Relax. You’ll last longer.
That was how I think I read Moby Dick the first time.
I was nimble. Limber. I approached Moby-Dick like some men approach whores. They have paid for her.
There is no one to judge. You can fail. You can laugh. You can walk away. Everything is permissible. In those permissions, you relax.
I was not fatigued. I exulted in the experience and I bragged about it.
This time I froze. I intellectualized. I started sweating. I had another time to compare myself with. The first time, the novelty of the pages, like getting to know someone with an unbreakable facade, and realizing they were warmly and lustfully human, was all it took to steady the legs and dive in. The euphoria of feeling a connection, especially across presumed pyramidical silence, like seducing a stern priest, is ecstatic.
The book presents itself in many overlapping currents. I was not aware of how complex the book was in its execution. The first time, I rode the waves with unintentional, but serendipitous concentration. Looking back, I think, the first read was about getting to know me. I was exulting in some kind of an achievement that I was unlocking. Probably like catching sight of myself in a mirror and liking the movements.
I could not recreate it this time. This time I am reading Moby Dick devoid of delusions. I already know some facts about my relationship with the book. I know the plot. I know I can turn the pages. I know I had done it once.
This time, the experience will be different.
Is this how people feel when they, flush with adrenaline, achieve the unachievable, but when asked to recreate the feat, flounder?
I still persevered. The first time I read Moby Dick was the first time I had embarked, even literarily, on a whaling ship. It was the first time I was encountering the smells, the tastes, the foibles, the fears of long voyages deep in the watery worlds.
I was Ishmael.
Moby-Dick, the book, was Queequeg. I slept with the book. I companioned with the book. I turned and tossed and read and rejoiced. Ahab, the mad captain, was a charismatic individual, commanding the fear and respect of a crew of hardy sea buccaneers in his monomaniacal pursuit.
This time around, I feel not like Ishmael. I feel like Starbuck, the mate.
When I step onto the Pequod (the book), I know what is in store. I already know that whaling journeys are periods of intense actions, long phases of sailing over inky black seas, of bouts of solitudes stretching not just hours, or days, or weeks, but months and years. This time I know with more certainty that it is one thing to know how tough the journey is, and it is a completely different thing to have experienced it and to want it again.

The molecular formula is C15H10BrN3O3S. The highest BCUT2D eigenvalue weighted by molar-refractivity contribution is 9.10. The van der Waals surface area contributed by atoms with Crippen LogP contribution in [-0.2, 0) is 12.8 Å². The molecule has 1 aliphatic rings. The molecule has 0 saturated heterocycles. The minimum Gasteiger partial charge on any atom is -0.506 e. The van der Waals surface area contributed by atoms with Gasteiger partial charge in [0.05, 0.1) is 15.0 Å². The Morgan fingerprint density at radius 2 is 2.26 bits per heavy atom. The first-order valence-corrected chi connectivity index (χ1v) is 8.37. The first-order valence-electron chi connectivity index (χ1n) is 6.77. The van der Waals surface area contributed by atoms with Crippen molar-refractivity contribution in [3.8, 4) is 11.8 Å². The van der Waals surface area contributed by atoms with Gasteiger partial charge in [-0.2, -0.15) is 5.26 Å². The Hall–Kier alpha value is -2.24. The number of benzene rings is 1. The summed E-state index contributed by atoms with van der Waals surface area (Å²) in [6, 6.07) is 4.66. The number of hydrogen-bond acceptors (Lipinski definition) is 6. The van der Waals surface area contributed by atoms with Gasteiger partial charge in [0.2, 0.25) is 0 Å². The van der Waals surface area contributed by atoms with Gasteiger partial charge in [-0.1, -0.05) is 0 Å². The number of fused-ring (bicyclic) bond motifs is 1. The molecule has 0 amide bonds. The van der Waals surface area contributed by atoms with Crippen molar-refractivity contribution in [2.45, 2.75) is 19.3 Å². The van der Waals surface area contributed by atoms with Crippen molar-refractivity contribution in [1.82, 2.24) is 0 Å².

This time I started glimpsing what Melville wanted us to get.
The long, monotonous single-minded voyage that is whaling, teaches a lot about, not life, but the voyagers. Why do we want to commit to this wretchedness, even if majestically beautiful in its enormity?
All the virile youth, that almost fawn-like vibration that accompanied Ishmael, is more apparent the second time around when you view him through the eyes of Starbuck, Stubb, and Flask.
I want to read Moby-Dick again sometime later in life. I want to voyage again into the ocean, trying hard to recollect forgotten images of shorelines that dropped from sight under curving watery horizons many years ago at the start of the journey.
I was aware, even when I read Moby-Dick for the first time, that Melville always had intended the work to pour beyond the pages and into the reader’s psyche. There are few literary voyages that make you live your read as Moby-Dick does. What took me by complete surprise was the shifting loyalty I felt towards different crew members the second time around.
I wanted to wait till the end until I wrote this, but in Melville’s own words, the read, like Pequod, is madly merry and predestined.
“There are certain queer times and occasions in this strange mixed affair we call life when a man takes this whole universe for a vast practical joke, though the wit thereof he but dimly discerns, and more than suspects that the joke is at nobody’s expense but his own.”